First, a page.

Bank of Canada makes latest rate announcement

The central bank's last scheduled announcement of the year gave an indication of 2022's likely rates trajectory

Bank of Canada makes latest rate announcement

The Bank of Canada has stayed the course on interest rates in its final scheduled announcement of the year, indicating no change to its projection that its policy rate will rise in the middle quarters of 2022.

The central bank said that while it was “closely watching” the inflation issue that has dominated headlines in recent weeks, it would hold its benchmark rate steady at 0.25% with rate hikes likely to begin at some point around the middle of next year.

In its announcement, the Bank said that growth in Canada’s economy had been “as expected” in the third quarter, around 5.5%, with a rebound in consumption and higher vaccination rates contributing to that spurt.

It said CPI (consumer price index) inflation was likely to remain “elevated” through the first six months of next year before dropping back towards the Bank’s target of around 2% in the second half.

While it said the economy had “considerable momentum” into the fourth quarter, the Bank also noted the new Omicron variant of COVID-19 as a cause of some uncertainty having led to tightened travel restrictions in several countries and a decline in oil prices.

Read next: Inflationary pressures driving growing pessimism over economy, housing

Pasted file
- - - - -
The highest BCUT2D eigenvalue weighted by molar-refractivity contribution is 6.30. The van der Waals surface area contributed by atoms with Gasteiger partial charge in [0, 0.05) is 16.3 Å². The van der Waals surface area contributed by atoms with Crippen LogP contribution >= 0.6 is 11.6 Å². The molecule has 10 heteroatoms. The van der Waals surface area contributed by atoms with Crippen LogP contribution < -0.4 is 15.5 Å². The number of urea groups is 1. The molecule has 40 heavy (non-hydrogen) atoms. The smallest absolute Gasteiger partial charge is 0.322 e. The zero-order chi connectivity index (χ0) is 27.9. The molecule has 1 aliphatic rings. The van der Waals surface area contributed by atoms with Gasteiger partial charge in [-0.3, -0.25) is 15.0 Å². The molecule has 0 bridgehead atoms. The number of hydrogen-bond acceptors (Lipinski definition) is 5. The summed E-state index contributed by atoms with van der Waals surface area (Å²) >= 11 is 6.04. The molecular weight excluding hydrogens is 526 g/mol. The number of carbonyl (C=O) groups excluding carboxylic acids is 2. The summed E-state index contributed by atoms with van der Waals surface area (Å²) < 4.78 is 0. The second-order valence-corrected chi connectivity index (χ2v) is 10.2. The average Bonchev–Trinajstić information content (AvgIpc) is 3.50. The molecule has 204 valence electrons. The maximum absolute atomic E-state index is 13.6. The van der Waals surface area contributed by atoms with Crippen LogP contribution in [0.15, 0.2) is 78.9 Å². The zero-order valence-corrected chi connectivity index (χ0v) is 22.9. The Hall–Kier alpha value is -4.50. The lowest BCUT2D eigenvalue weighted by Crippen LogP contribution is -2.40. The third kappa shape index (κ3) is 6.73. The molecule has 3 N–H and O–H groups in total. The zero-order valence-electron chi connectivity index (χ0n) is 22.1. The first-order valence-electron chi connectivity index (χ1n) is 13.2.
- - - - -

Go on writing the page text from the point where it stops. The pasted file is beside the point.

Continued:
The statement said that while housing activity had been moderating, it appeared to be regaining strength – particularly in resales. Still, it emphasized that recent flooding in British Columbia and the emergence of the Omicron variant could have a negative impact on growth by “compounding supply chain disruptions and reducing demand for some services.”

The Bank’s governor Tiff Macklem laid the groundwork last month for future movement on the benchmark interest rate by indicating in a Financial Times op-ed that rate hikes were “getting closer”.

Despite inflation having recently hit its highest point in two decades, Macklem wrote that the Bank’s approach to the issue was a flexible one that gave it the ability to manoeuvre if required.

“What our resolve does mean is that if we end up being wrong about the persistence of inflationary pressures and how much slack remains in the economy, we will adjust,” he said. “Our framework enables us to do just that.”

The Bank’s next announcement on its policy rate is scheduled to take place on January 26.

LATEST NEWS